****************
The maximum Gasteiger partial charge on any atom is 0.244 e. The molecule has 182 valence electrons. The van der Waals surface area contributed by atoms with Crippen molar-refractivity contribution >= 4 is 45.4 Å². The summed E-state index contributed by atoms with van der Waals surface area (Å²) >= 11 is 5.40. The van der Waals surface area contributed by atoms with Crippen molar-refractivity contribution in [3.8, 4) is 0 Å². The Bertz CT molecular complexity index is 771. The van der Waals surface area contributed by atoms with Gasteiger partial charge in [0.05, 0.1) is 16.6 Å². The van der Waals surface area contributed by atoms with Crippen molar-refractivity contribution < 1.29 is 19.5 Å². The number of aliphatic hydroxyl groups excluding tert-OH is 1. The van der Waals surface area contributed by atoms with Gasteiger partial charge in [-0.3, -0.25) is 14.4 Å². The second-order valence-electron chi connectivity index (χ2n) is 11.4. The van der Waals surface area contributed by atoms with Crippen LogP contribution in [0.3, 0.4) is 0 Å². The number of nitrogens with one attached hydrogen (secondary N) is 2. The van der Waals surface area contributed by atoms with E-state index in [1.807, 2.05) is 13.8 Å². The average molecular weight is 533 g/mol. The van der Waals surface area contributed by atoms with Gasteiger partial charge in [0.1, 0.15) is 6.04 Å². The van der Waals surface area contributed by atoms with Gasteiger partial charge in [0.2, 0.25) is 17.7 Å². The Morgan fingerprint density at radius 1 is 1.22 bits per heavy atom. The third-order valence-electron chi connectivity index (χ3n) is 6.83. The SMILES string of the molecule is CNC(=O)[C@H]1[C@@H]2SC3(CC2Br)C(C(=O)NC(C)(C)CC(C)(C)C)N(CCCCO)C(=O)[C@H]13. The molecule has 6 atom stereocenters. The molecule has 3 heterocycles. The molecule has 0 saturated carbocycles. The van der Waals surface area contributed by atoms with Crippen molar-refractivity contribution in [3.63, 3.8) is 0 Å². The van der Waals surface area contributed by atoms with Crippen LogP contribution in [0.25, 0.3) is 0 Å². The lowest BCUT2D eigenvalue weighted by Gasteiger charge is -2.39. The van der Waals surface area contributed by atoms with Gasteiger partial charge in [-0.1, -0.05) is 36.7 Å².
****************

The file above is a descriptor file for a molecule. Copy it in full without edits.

The maximum Gasteiger partial charge on any atom is 0.244 e. The molecule has 182 valence electrons. The van der Waals surface area contributed by atoms with Crippen molar-refractivity contribution >= 4 is 45.4 Å². The summed E-state index contributed by atoms with van der Waals surface area (Å²) >= 11 is 5.40. The van der Waals surface area contributed by atoms with Crippen molar-refractivity contribution in [3.8, 4) is 0 Å². The Bertz CT molecular complexity index is 771. The van der Waals surface area contributed by atoms with Gasteiger partial charge in [0.05, 0.1) is 16.6 Å². The van der Waals surface area contributed by atoms with Crippen molar-refractivity contribution < 1.29 is 19.5 Å². The number of aliphatic hydroxyl groups excluding tert-OH is 1. The van der Waals surface area contributed by atoms with Gasteiger partial charge in [-0.3, -0.25) is 14.4 Å². The second-order valence-electron chi connectivity index (χ2n) is 11.4. The van der Waals surface area contributed by atoms with Crippen LogP contribution in [0.3, 0.4) is 0 Å². The number of nitrogens with one attached hydrogen (secondary N) is 2. The van der Waals surface area contributed by atoms with E-state index in [1.807, 2.05) is 13.8 Å². The average molecular weight is 533 g/mol. The van der Waals surface area contributed by atoms with Gasteiger partial charge in [0.1, 0.15) is 6.04 Å². The van der Waals surface area contributed by atoms with Gasteiger partial charge in [0.2, 0.25) is 17.7 Å². The Morgan fingerprint density at radius 1 is 1.22 bits per heavy atom. The third-order valence-electron chi connectivity index (χ3n) is 6.83. The SMILES string of the molecule is CNC(=O)[C@H]1[C@@H]2SC3(CC2Br)C(C(=O)NC(C)(C)CC(C)(C)C)N(CCCCO)C(=O)[C@H]13. The molecule has 6 atom stereocenters. The molecule has 3 heterocycles. The molecule has 0 saturated carbocycles. The van der Waals surface area contributed by atoms with Crippen molar-refractivity contribution in [3.63, 3.8) is 0 Å². The van der Waals surface area contributed by atoms with Crippen LogP contribution in [0.25, 0.3) is 0 Å². The lowest BCUT2D eigenvalue weighted by Gasteiger charge is -2.39. The van der Waals surface area contributed by atoms with Gasteiger partial charge in [-0.1, -0.05) is 36.7 Å².